I grew up surrounded by people, yet I often felt alone. My two older sisters had each other. My two younger brothers had each other. And me? I had myself. Quintessential middle child.

It was okay most of the time, but I knew it was discussed. I knew my sisters talked about ways to leave the house without taking me with them. I knew I was not particularly wanted with the older girls. They had a friend who was in my grade but my sister’s age. I went with my sisters to her house, a few blocks away from home. When I arrived, the friend said I was “too young” to play with them. My sisters did not defend me, and I walked home, acutely aware of the sting of rejection.

Growing up, I often felt teamless.

As an adult, my older sisters are assuredly on my team. No outsider would be allowed to tell them to not pick me.

I know it is not the case for everyone, but there is something about my siblings. We live our own lives in very different ways, but we are always on each other’s teams.

That is not what this post is about, though. This post is about me being a jerk. Because I am sometimes.

When I first met my in-laws at the tender age of sixteen, I was in full jerk mode. (As were they, but that is another story for another day.) I was anxious. I did not know what to say. I was short and weirdly sarcastic. I was a jerk.

That is what my anxiety makes of me.

I am thoroughly convinced that, based solely on those early interactions, my mother in law decided not to like me until Sunshine was born. I felt like a part of her hoped that I would one day disappear, a part she might not have acknowledged but was definitely there. Sunshine changed things because Sunshine was tangible evidence of the roots that Saint Daddy and I had grown.

The thing about my jerk status is that, once I feel comfortable, I am a friend worth having. I am loyal, loving, and supportive. I am giving and kind and helpful. I love deeply and without fail. I would do anything for those who are truly my friends. I would do anything for my teammates.

This is my apology for being a jerk sometimes. I am. I know I am. I crawl inside myself and let my mind tell me who to be and how to act and that person I become is not friendly or open or relaxed. I am not my best self.

This is my apology for seeming standoffish.

In the third grade, a fellow student apologized for throwing his pencil across the room. He had done it before; he would do it again.

Our teacher told him, “You’re only truly sorry if you’re going to try not to do it again.”

I am sorry, and I am trying.

But it is difficult.

So if you catch me being a jerk, know that I know I am doing it. Know that as it is happening, I wish it was not. Know that there is a battle within me at times. Know that sometimes I win and sometimes I lose, but I am trying.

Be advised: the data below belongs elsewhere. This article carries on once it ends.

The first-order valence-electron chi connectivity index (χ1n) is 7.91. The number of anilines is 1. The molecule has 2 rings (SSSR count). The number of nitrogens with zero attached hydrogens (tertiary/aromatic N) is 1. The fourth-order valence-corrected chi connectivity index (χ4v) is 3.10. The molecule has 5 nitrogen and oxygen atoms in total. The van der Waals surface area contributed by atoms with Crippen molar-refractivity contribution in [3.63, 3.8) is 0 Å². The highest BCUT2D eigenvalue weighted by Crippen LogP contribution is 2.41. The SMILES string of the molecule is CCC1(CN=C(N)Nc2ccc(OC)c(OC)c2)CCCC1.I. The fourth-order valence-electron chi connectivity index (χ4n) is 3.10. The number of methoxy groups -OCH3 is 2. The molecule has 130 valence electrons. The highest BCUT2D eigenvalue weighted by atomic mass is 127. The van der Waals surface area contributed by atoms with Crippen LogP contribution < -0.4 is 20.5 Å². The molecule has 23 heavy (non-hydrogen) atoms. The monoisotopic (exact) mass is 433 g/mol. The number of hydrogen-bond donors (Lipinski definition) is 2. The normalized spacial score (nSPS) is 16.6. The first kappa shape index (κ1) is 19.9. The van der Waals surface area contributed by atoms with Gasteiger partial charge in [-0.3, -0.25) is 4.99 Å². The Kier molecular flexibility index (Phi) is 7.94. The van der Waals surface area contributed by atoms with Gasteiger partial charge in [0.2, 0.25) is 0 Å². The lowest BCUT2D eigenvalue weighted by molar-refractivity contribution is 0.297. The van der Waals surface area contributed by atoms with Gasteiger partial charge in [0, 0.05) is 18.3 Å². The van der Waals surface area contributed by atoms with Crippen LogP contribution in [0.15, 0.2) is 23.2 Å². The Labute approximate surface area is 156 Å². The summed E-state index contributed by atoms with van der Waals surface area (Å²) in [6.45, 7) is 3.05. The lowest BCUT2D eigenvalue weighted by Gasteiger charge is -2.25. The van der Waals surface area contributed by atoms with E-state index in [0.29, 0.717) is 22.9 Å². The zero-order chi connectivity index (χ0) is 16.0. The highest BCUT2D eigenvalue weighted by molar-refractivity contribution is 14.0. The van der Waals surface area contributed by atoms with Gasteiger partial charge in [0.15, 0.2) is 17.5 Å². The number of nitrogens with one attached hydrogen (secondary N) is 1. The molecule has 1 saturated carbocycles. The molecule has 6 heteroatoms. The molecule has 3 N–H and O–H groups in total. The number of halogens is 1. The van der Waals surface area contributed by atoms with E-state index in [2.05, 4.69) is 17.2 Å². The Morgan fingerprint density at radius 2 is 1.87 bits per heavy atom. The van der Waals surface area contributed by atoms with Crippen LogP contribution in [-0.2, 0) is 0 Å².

After all, I think we can all be jerks sometimes.

Have You Found Your Thing?

When Sunshine was less than a year old, a coworker stopped me in the hallway to comment on how quickly I had lost weight.

“I cannot believe how good you look for having an infant. I never looked that good again after having kids. But look at you!”

“Thanks,” I said. “I’ve been running again.”

She said, and I will never forget this comment, “I just don’t see how you can do it. You’re away from her all day. Don’t you think you should be spending that time with her instead?”

She had taken off from work when her children were little, she said. You cannot get that time back with them, she said. Maybe you should reconsider, she said. You have your whole life to get fit again, she said.

But for me, running is not just about fitness.

I was never fit growing up. I was the pudgy one of my parents’ older children. I was not athletic. I wore the same sizes as my older sister until we hit puberty, and then, I was a size or two larger. I did not enjoy sweating or being outside or sunshine. I was a homebody through and through.  In undergrad, I put on the freshman twenty-five without any issues. I loved food and sitting around watching reruns while I drank a Coke and ate salt and vinegar potato chips or graham crackers smothered in gobs of creamy Jif.

There was no shame in my emotional eating game.

I did not become active until sophomore year. I had a horrendous roommate, and the rec center on campus gave me somewhere to go. I worked out and discovered cottage cheese and egg white omelets and portion control.

Saint Daddy and I did not see each other for six weeks that spring because of how our spring breaks lined up and he did not have a car and I could not drive. He called me one afternoon, wanting to see my new room after I had finally convinced res life to let me move out of that situation, and when he walked into my room with a cherry gelati from Rita’s in his hand and his roommate trailing behind him, he thought I had given up eating altogether.

I did not. I was eating well and working out. Food was still delicious, but it was more fresh fruit than processed carbs.

My fitness level fluctuated a lot over the next few years.

I took up running about a year after Saint Daddy and I got married. My doctor prescribed me an antidepressant and told me that I should limit my caffeine intake and take up exercise and see if the combination of the three helped curtail my daily panic attacks. He said, “The trick with exercise is to find something that works for you. That something is not what works for everyone. But you have to find your thing and love it. Then it’ll become part of your life.”

One day, I had off from work and Saint Daddy did not. I put on my sneakers, a pair of New Balance that my dad had gotten me during a BOGO event four years before that day, and walked to the park near our home. I ran two laps on the path around the park, and I went home.